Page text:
Tag Archives: Dougherty County Commission

Videos of Dougherty County citizens opposing Sabal Trail pipeline @ DCC 2014-09-15

As a Commissioner said, “It don’t pass the smell test” that Sabal Trail already bought land for a compressor station before they even filed for a formal permit. A Commissioner said “We have to be more aggressive.” Well, then, time to pass a land-user ordinance against pipelines! Thanks to Jennifer Maloney, you can see for yourself Albany and Dougherty County citizens and Commissioners opposing the Sabal Trail fracked methane pipeline in a community effort at a Dougherty County Commission meeting 15 September 2014. Continue reading

Spectra never bothered to check pipeline for corrosion –Spectra employee

So “the pipe will be monitored 24/7”? That’s not Spectra’s actual practice, according to an employee and according to a federal fine.

By fjgallagher for Natural Gas Watch 19 June 2013, Spectra Energy Employee: We Never Bothered to Check Natural Gas Pipeline for Corrosion,

A Spectra Energy employee acknowledged to federal inspectors that the company never conducted key tests for corrosion on a natural gas pipeline that was already operating at excess capacity, according to documents recently obtained by NaturalGasWatch.org.

There’s much more in the article, including this:

Additionally, according to another May 2, 2013 letter sent under separate cover from (PHMSA) to Holeman, Spectra failed to install equipment to monitor whether or not the natural gas pipeline in question was being affected by corrosion and could not produce any records indicating that the pipeline had, in fact, ever been tested for corrosion or that the pipeline was even structurally sound.

So that’s what “the pipe will be monitored 24/7” means. Good to know.

See Item 2 in that Final Order with fines from the Pipeline Hazardous Materials Safety Administration (PHMSA) to Spectra Energy CEO Gregory L. Ebel: Continue reading

Spectra backtracks about pipeline incident

Spectra flip-flops on major safety events as well as on whose houses are beautiful and whether Georgia cities can use gas from its pipeline from PCB-polluted Anniston, Alabama to Orlando, Florida. And Spectra was fined recently for violating both federal safety requirements and its own operating procedures, including for pipeline monitoring. Oh, and its natural gas comes from fracking.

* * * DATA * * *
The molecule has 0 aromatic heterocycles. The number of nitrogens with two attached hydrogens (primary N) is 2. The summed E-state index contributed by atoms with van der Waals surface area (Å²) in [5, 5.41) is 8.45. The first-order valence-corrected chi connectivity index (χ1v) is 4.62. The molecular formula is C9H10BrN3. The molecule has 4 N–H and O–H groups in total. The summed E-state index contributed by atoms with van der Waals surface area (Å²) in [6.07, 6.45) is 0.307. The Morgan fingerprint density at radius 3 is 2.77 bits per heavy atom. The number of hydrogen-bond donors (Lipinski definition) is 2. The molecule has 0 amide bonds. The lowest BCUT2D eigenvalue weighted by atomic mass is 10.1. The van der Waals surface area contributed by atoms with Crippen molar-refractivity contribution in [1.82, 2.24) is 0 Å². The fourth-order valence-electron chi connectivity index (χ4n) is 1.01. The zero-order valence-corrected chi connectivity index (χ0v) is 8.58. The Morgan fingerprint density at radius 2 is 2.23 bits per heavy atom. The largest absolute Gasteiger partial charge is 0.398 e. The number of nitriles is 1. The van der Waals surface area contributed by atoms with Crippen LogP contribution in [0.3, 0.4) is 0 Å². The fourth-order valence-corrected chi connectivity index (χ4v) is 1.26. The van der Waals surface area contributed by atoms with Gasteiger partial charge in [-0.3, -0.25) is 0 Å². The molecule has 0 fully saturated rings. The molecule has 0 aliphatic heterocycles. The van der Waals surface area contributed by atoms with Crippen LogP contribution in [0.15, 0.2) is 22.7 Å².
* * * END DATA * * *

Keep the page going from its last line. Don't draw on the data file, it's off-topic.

Remember Spectra rep Andrea Grover, quoted by the VDT? Well, she’s been quoted elsewhere, too. Mike Benard wrote for CSRHUB 5 April 2013, Spectra Energy ‘Backtracks’ on Methane Incident: First: “Nothing Released …. No Smoke …. No Incident”; Then Admits: Methane & Hydrocarbons Released,

Spectra Energy Corporation (SE, NYSE) was forced to backtrack on dismissive assertions it made about a nighttime incident at its huge natural gas compressor station in Bedford County, PA, after persistent neighbors and a reporter kept pressing the company and state regulators for facts.

A natural gas compressor station, like the ones Spectra says will be along its proposed AL-GA-FL pipeline, maybe in Dougherty County, maybe in Lowndes County; we don’t know.

Now Spectra could say this was a different kind of compressor because it’s a different kind of operation in Pennsylvania. What kind? Fracking: Continue reading

VDT starts to catch up about pipeline

Spectra used Dougherty County Commissioner Ewell Lyle’s question in answer the Valdosta Daily Times about that natural gas pipeline from Alabama to Florida. And notice how they’re saying Tallapoosa County, Alabama now, and not mentioning PCB-polluted Anniston, Alabama as the source of the pipeline? The VDT map conveniently clips Alabama completely out of the picture. How about we clip Georgia out of the pipeline and install solar power instead?

Matthew Woody wrote on the front page of the VDT today, Pipeline intersects area: Sabal Trail project runs from Alabama to Florida,

Andrea Grover, Public Affairs Representative from Spectra Energy, said that initially the pipe was going to be a closed system, but Spectra Energy decided to turn the pipe into an “open access pipe,” meaning that any area along the pipe could potentially tap into the system to either receive gas from or supply gas to the pipeline. Describing the pipeline as a highway, Grover said it will have on-ramps and off-ramps. They provide the transportation of the gas, and once the pipe is in service, communities are encouraged to work with Sabal.

Dougherty County Commissioner Ewell Lyle suggested letting locals tap it less than a week ago.

Note that weasel word: “potentially”. I could “potentially” tap into the two (2) pipelines that cross my property, but decades they’ve been there and that’s never happened.